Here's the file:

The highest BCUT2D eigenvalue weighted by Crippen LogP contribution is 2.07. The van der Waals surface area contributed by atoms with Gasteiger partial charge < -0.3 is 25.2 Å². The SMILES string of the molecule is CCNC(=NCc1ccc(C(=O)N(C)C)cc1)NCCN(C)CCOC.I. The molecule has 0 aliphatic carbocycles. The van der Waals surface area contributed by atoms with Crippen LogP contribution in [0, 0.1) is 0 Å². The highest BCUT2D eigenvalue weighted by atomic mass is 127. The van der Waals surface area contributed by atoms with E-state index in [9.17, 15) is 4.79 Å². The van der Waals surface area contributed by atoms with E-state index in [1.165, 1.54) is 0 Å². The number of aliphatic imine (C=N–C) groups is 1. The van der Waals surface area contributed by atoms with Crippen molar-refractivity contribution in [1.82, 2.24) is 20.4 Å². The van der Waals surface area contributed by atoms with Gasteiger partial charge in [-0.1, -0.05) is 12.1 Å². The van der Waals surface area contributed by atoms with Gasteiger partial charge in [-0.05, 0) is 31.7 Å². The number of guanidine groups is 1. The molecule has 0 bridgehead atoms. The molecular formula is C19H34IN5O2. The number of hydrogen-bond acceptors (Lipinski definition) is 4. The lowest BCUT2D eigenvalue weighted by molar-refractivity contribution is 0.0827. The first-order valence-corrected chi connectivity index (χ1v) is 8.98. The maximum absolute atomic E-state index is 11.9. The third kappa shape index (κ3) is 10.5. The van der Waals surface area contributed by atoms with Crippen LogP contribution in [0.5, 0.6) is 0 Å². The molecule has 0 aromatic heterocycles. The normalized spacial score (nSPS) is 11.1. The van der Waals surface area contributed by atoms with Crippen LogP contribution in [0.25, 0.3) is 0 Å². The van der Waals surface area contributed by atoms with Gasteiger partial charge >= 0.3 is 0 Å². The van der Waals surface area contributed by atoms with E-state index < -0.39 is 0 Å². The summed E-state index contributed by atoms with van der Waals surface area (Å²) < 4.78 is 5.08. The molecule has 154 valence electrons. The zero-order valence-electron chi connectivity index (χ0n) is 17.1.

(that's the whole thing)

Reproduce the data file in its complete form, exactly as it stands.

The highest BCUT2D eigenvalue weighted by Crippen LogP contribution is 2.07. The van der Waals surface area contributed by atoms with Gasteiger partial charge < -0.3 is 25.2 Å². The SMILES string of the molecule is CCNC(=NCc1ccc(C(=O)N(C)C)cc1)NCCN(C)CCOC.I. The molecule has 0 aliphatic carbocycles. The van der Waals surface area contributed by atoms with Crippen LogP contribution in [0, 0.1) is 0 Å². The highest BCUT2D eigenvalue weighted by atomic mass is 127. The van der Waals surface area contributed by atoms with E-state index in [9.17, 15) is 4.79 Å². The van der Waals surface area contributed by atoms with E-state index in [1.165, 1.54) is 0 Å². The number of aliphatic imine (C=N–C) groups is 1. The van der Waals surface area contributed by atoms with Crippen molar-refractivity contribution in [1.82, 2.24) is 20.4 Å². The van der Waals surface area contributed by atoms with Gasteiger partial charge in [-0.1, -0.05) is 12.1 Å². The van der Waals surface area contributed by atoms with Gasteiger partial charge in [-0.05, 0) is 31.7 Å². The number of guanidine groups is 1. The molecule has 0 bridgehead atoms. The molecular formula is C19H34IN5O2. The number of hydrogen-bond acceptors (Lipinski definition) is 4. The lowest BCUT2D eigenvalue weighted by molar-refractivity contribution is 0.0827. The first-order valence-corrected chi connectivity index (χ1v) is 8.98. The maximum absolute atomic E-state index is 11.9. The third kappa shape index (κ3) is 10.5. The van der Waals surface area contributed by atoms with Crippen LogP contribution in [0.5, 0.6) is 0 Å². The molecule has 0 aromatic heterocycles. The normalized spacial score (nSPS) is 11.1. The van der Waals surface area contributed by atoms with Crippen LogP contribution in [0.25, 0.3) is 0 Å². The van der Waals surface area contributed by atoms with Gasteiger partial charge >= 0.3 is 0 Å². The van der Waals surface area contributed by atoms with E-state index < -0.39 is 0 Å². The summed E-state index contributed by atoms with van der Waals surface area (Å²) < 4.78 is 5.08. The molecule has 154 valence electrons. The zero-order valence-electron chi connectivity index (χ0n) is 17.1.